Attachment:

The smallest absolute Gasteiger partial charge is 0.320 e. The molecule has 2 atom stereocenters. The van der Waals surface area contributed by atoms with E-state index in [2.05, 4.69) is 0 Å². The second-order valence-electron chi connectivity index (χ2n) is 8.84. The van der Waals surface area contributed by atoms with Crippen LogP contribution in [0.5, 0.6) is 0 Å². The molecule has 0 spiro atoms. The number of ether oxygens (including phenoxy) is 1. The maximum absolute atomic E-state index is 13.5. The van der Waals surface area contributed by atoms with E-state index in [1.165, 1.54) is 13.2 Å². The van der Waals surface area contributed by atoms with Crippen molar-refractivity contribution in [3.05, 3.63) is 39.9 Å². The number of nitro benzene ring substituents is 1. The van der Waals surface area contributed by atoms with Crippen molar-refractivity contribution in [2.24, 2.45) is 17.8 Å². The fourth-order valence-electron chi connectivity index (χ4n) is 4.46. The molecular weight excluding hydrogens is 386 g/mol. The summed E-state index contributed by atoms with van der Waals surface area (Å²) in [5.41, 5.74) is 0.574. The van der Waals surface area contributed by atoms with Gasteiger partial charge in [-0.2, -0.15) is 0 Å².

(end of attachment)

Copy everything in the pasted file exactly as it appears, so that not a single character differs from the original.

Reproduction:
The smallest absolute Gasteiger partial charge is 0.320 e. The molecule has 2 atom stereocenters. The van der Waals surface area contributed by atoms with E-state index in [2.05, 4.69) is 0 Å². The second-order valence-electron chi connectivity index (χ2n) is 8.84. The van der Waals surface area contributed by atoms with Crippen LogP contribution in [0.5, 0.6) is 0 Å². The molecule has 0 spiro atoms. The number of ether oxygens (including phenoxy) is 1. The maximum absolute atomic E-state index is 13.5. The van der Waals surface area contributed by atoms with E-state index in [1.165, 1.54) is 13.2 Å². The van der Waals surface area contributed by atoms with Crippen molar-refractivity contribution in [3.05, 3.63) is 39.9 Å². The number of nitro benzene ring substituents is 1. The van der Waals surface area contributed by atoms with Crippen molar-refractivity contribution in [2.24, 2.45) is 17.8 Å². The fourth-order valence-electron chi connectivity index (χ4n) is 4.46. The molecular weight excluding hydrogens is 386 g/mol. The summed E-state index contributed by atoms with van der Waals surface area (Å²) in [5.41, 5.74) is 0.574. The van der Waals surface area contributed by atoms with Gasteiger partial charge in [-0.2, -0.15) is 0 Å².